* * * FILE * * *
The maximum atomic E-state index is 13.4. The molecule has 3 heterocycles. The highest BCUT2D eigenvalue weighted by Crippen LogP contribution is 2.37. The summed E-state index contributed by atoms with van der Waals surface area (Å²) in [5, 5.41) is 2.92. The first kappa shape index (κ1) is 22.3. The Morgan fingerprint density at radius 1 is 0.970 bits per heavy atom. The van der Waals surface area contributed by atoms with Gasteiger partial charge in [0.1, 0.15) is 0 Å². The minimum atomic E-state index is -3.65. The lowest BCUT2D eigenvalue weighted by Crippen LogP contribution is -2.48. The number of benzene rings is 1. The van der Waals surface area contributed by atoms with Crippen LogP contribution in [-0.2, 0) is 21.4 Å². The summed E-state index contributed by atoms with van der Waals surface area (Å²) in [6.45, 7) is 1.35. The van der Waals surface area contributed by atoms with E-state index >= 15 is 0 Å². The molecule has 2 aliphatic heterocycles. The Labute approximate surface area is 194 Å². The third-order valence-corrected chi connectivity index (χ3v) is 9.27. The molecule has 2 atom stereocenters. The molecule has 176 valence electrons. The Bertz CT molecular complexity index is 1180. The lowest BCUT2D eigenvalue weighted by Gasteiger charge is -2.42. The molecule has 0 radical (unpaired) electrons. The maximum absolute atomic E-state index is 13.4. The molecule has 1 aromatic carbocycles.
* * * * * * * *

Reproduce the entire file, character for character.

The maximum atomic E-state index is 13.4. The molecule has 3 heterocycles. The highest BCUT2D eigenvalue weighted by Crippen LogP contribution is 2.37. The summed E-state index contributed by atoms with van der Waals surface area (Å²) in [5, 5.41) is 2.92. The first kappa shape index (κ1) is 22.3. The Morgan fingerprint density at radius 1 is 0.970 bits per heavy atom. The van der Waals surface area contributed by atoms with Gasteiger partial charge in [0.1, 0.15) is 0 Å². The minimum atomic E-state index is -3.65. The lowest BCUT2D eigenvalue weighted by Crippen LogP contribution is -2.48. The number of benzene rings is 1. The van der Waals surface area contributed by atoms with Crippen LogP contribution in [-0.2, 0) is 21.4 Å². The summed E-state index contributed by atoms with van der Waals surface area (Å²) in [6.45, 7) is 1.35. The van der Waals surface area contributed by atoms with E-state index >= 15 is 0 Å². The molecule has 2 aliphatic heterocycles. The Labute approximate surface area is 194 Å². The third-order valence-corrected chi connectivity index (χ3v) is 9.27. The molecule has 2 atom stereocenters. The molecule has 176 valence electrons. The Bertz CT molecular complexity index is 1180. The lowest BCUT2D eigenvalue weighted by Gasteiger charge is -2.42. The molecule has 0 radical (unpaired) electrons. The maximum absolute atomic E-state index is 13.4. The molecule has 1 aromatic carbocycles.